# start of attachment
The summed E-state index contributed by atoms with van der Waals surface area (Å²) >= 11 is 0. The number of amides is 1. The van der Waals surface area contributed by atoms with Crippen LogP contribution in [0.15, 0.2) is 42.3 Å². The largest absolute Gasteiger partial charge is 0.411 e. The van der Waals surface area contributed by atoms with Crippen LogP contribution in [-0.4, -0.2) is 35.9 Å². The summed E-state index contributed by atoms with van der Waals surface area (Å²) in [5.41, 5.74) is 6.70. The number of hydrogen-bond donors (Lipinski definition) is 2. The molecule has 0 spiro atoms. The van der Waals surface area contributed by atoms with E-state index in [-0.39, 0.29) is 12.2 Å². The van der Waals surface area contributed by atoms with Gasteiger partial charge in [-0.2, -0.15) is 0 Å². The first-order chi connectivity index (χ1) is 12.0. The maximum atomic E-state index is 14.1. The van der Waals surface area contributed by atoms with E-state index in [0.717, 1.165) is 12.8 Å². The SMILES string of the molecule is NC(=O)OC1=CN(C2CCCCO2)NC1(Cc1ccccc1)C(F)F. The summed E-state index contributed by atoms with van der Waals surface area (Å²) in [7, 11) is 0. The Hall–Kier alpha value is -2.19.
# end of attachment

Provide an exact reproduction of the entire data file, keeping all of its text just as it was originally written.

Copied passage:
The summed E-state index contributed by atoms with van der Waals surface area (Å²) >= 11 is 0. The number of amides is 1. The van der Waals surface area contributed by atoms with Crippen LogP contribution in [0.15, 0.2) is 42.3 Å². The largest absolute Gasteiger partial charge is 0.411 e. The van der Waals surface area contributed by atoms with Crippen LogP contribution in [-0.4, -0.2) is 35.9 Å². The summed E-state index contributed by atoms with van der Waals surface area (Å²) in [5.41, 5.74) is 6.70. The number of hydrogen-bond donors (Lipinski definition) is 2. The molecule has 0 spiro atoms. The van der Waals surface area contributed by atoms with E-state index in [-0.39, 0.29) is 12.2 Å². The van der Waals surface area contributed by atoms with Gasteiger partial charge in [-0.2, -0.15) is 0 Å². The first-order chi connectivity index (χ1) is 12.0. The maximum atomic E-state index is 14.1. The van der Waals surface area contributed by atoms with E-state index in [0.717, 1.165) is 12.8 Å². The SMILES string of the molecule is NC(=O)OC1=CN(C2CCCCO2)NC1(Cc1ccccc1)C(F)F. The summed E-state index contributed by atoms with van der Waals surface area (Å²) in [7, 11) is 0. The Hall–Kier alpha value is -2.19.